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tablespoonfuls once a day.
If there are nervous symptoms prominent, give valerianate of zinc,
eight grains; tincture of valerian, two drams; orange flower water,
three and a half ounces; syrup of red poppies, two drams. Mix. Dose: A
tablespoonful every six hours.
FALLING OF THE WOMB
Falling of the womb is simply a sinking down of the organ, and may be
so slight as not to be noticed or so great that the organ will
protrude between the legs through the external opening. It is not a
disease of the womb itself, but of some of its supports.
So long as the vagina retains its natural size and the ligaments are
but two and a half inches long the organ will not be displaced.
Whatever tends to relax and weaken the system may cause the complaint.
The muscles of the abdomen which support the intestines being weakened
from any cause will allow the intestines to press down upon the womb
and its ligaments, and, in consequence of this constant pressure, they
give way. Another cause is too early exercise after childbearing.
Flooding and leucorrhoea, or whites, if allowed to continue for a
long time, will produce it; in delicate females, continued running up
and down stairs, also tight lacing, dancing, leaping, and running,
particularly during the period of menstruation, when the womb is
increased in weight by the blood contained in it. The use of medicines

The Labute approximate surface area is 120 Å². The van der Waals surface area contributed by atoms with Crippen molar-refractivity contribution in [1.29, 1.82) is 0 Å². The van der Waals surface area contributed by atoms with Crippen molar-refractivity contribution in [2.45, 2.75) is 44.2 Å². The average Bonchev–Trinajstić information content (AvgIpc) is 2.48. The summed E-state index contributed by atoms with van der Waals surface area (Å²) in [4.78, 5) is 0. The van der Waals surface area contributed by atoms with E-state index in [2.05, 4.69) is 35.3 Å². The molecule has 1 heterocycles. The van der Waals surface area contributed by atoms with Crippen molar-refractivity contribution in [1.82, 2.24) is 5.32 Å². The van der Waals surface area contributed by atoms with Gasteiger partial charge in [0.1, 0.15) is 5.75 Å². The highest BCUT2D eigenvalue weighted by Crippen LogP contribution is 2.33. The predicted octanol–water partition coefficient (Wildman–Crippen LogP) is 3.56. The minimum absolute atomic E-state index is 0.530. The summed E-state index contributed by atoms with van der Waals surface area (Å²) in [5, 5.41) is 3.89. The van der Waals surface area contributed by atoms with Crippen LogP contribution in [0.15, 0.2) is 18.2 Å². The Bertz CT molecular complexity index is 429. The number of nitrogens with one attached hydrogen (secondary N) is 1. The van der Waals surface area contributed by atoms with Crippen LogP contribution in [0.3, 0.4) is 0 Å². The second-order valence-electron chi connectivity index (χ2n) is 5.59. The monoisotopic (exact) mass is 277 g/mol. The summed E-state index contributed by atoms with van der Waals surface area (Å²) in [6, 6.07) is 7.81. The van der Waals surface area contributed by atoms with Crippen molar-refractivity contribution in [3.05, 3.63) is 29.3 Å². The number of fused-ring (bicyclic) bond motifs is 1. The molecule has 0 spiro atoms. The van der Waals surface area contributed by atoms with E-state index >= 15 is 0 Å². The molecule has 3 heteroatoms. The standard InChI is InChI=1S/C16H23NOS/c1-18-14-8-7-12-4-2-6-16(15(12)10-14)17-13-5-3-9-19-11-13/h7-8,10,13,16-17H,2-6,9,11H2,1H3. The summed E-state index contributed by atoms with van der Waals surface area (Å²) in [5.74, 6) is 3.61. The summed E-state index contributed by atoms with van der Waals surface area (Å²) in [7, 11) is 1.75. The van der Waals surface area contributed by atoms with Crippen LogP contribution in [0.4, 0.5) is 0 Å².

to loosen the bowels, which is very common among many, is still
another cause of the disorder.
Most females who are troubled with falling of the womb think that it
is necessary to a cure that they should wear some kind of a support to
the abdomen. These supporters, however, do a vast amount of harm, for
by being worn tightly around the abdomen they increase the pressure on
the bowels, thus forcing down, more and more, the womb and its
appendages. All that is necessary is to raise up the womb to its
natural position, and use an instrument that will keep it in place.
This instrument is called a pessary. This pessary is a ring or hollow
cup-shaped globe, made of gold, silver, ivory, wood or gutta-percha,
and is placed in the vagina or birthplace, thus supporting the womb.
The cold hip bath should be used once a day, at the same time
injecting cold water into the vagina with a syringe. Lie down as much
as possible, and avoid becoming fatigued. Apply cold bandages to the
abdomen on going to bed.
If the womb has descended to the external orifice it is often
necessary to restore it to its natural position by pressing it upward
and backward by a finger or two pressed into the vagina. If the
process be accompanied with pain, the vagina should be well washed by
injections of thick flax seed or slippery elm bark tea for a day or
two before the astringent washes are used.
Avoid tight corsets and heavy skirts, suspend the under-garments from
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